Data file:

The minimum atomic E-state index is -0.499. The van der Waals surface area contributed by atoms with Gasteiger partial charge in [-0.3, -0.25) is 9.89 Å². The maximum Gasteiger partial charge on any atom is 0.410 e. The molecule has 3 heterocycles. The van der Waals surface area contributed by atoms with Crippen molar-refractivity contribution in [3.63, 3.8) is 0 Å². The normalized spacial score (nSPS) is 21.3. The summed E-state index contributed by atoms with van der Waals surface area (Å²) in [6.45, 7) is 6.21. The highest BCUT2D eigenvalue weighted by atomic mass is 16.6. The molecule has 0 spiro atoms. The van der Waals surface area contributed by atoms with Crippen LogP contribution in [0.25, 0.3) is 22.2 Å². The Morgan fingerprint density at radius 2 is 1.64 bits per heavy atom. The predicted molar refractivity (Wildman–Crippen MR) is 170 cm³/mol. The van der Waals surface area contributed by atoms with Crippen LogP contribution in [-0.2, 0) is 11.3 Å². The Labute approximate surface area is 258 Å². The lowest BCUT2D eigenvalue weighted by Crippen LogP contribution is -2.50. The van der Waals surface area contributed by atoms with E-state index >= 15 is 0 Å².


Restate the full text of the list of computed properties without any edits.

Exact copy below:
The minimum atomic E-state index is -0.499. The van der Waals surface area contributed by atoms with Gasteiger partial charge in [-0.3, -0.25) is 9.89 Å². The maximum Gasteiger partial charge on any atom is 0.410 e. The molecule has 3 heterocycles. The van der Waals surface area contributed by atoms with Crippen molar-refractivity contribution in [3.63, 3.8) is 0 Å². The normalized spacial score (nSPS) is 21.3. The summed E-state index contributed by atoms with van der Waals surface area (Å²) in [6.45, 7) is 6.21. The highest BCUT2D eigenvalue weighted by atomic mass is 16.6. The molecule has 0 spiro atoms. The van der Waals surface area contributed by atoms with Crippen LogP contribution in [0.25, 0.3) is 22.2 Å². The Morgan fingerprint density at radius 2 is 1.64 bits per heavy atom. The predicted molar refractivity (Wildman–Crippen MR) is 170 cm³/mol. The van der Waals surface area contributed by atoms with Crippen LogP contribution in [-0.2, 0) is 11.3 Å². The Labute approximate surface area is 258 Å². The lowest BCUT2D eigenvalue weighted by Crippen LogP contribution is -2.50. The van der Waals surface area contributed by atoms with E-state index >= 15 is 0 Å².